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on July 24, 2012 :
Amgalant One: The Old Ideal is about the historical mongol conqueror Genghis Khan. It's written only a couple of generations after he died.
At first it started a little slower than I expected, but once the main story got started I just couldn't put it down. This is only the 1st part of a triology so I look forward to reading the next two. I've already got Amgalant Two: Tribal Brawls.
The author has a great imagination and the characters of this trilogy will leave you looking forward to the next book. Having such memorable characters is essential to any trilogy or storyline.
(reviewed within a month of purchase)
on May 19, 2012 :
My sister Bryn Hammond has now published the second volume of her novel Amgalant, titled Tribal Brawls. And it is awesome. But you knew I was going to say that, didn't you? Because this is My Favourite Book Ever, and I find that it just gets better and better.
To recap: Amgalant is a retelling in (eventually) three volumes of The Secret History of the Mongols, the story of the man we know today as Genghis Khan, but whom we meet as Temujin.
This second volume continues with all the strengths of the first. It brings to vivid life this centuries-old story, this far-away country, and these fascinating people. With deft yet deep-delving touches it evokes their lives, their beliefs, their ways of thinking. It is full of respect and affection for the tribes, and yet it does not flinch from their realities. And it is full of the most wonderful humour.
At the end of The Old Ideal, young Temujin had just been named Khan. Tribal Brawls picks up the story immediately:
The first thing Temujin did when he came out of his clan meet was send an explanation to Jamuqa.
Toghrul, the Hirai khan - not to mention Jamuqa's uncle and Yesugei's anda - publically supports Temujin in ringing terms so apt for this oral culture:
The Mongols have been twenty years without a khan. Now is he your warm coat against the winter; unwrap him not. Now is he your neck-scarf of fur; discard him not.
And of course Temujin counts on having his anda, his soul-brother Jamuqa at his side, just as his stalwart wife Borte stands by him. But all goes pear-shaped, and Temujin finds himself facing the master tactitian Jamuqa in battle.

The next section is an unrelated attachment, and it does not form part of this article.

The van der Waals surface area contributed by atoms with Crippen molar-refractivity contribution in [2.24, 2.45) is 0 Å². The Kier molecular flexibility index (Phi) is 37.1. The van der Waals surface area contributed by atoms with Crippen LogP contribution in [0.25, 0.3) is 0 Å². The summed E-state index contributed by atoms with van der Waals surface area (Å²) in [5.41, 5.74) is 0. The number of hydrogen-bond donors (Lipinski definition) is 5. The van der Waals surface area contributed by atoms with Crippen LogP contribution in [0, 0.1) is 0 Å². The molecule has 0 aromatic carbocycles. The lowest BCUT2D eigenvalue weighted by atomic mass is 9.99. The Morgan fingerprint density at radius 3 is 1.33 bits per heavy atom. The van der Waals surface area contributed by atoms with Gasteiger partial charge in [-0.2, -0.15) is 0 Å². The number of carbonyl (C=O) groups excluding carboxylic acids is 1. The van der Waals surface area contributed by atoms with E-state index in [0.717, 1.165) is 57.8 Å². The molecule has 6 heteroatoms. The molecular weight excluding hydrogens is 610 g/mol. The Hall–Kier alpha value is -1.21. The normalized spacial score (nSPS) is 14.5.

And so it goes. As might be understood from the title, there are battles a-plenty in this volume - and frankly, they are all of great interest. Each time we are clear about who's involved, and what's at stake, the necessary detail of terrain and armaments, strengths and weaknesses. But more than that, the tale of each is told in a different style, or with a different focus. No battle is other than unique.
In between are beautifully drawn set-pieces, such as when Temujin and his crew try to mend matters with Sacha Chief and the Jorkimes. Instead, matters descend into a drunken stand-off, with the handsomest of Temujin's brothers put in charge of the giddy old Jorkimes aunts whom Temujin is holding hostage.
He was a young singer, with a pale forelock in a curl, storm-grey eyes and the most fortunate face of the brothers; he flattered them and grew roguish; the tipsy Qorijin and Qo’orchin in their tilting hats emitted screams, but not for help.
The attempt at peace-making goes pear-shaped, too, but with a great deal of laughter along the way.
And then there are the moments when a message conveyed from Jamuqa in self-exile will touch Temujin or old Toghrul to the quick. Wells of emotion are tapped with a clarity that cannot fail to move you. Meanwhile, Temujin possesses exactly the right kind of fatherly pride.
None of his sons were perfect, though roughly five of the daughters were.
The Arthurian echoes now include the love and the tensions between Temujin, Jamuqa, and Borte. Temujin loves the other two deeply and truly, and they him, but even those relationships seem impossible to get right.
One aspect of the whole that is always perfect, though, is the magnificent Hoelun, truly incredible enough to be the whetstone for Temujin, for Tchingis Khan.
Grey and gnarled, she kept the rags of beauty and that sheer force of character that Temujin had whet himself against as a youngster.
And the whole is told in the most amazing language, with echoes from Shakespeare or from Monty Python and the Holy Grail, or whatever is most apt to convey to us today what these people meant then. Or simply Bryn's own wonderful choices of words.
I think that is his scouringly honest habit of mind.
Isn't 'scouringly' just exquisite…? The latter parts of this book contain the most perfectly sublime prose I have ever read.
If you think I might be even half-right and suspect that you might like Tribal Brawls, too, you can sample a fifth of it for free on Smashwords. I suspect you might find yourself wanting to devour the rest.
(reviewed within a month of purchase)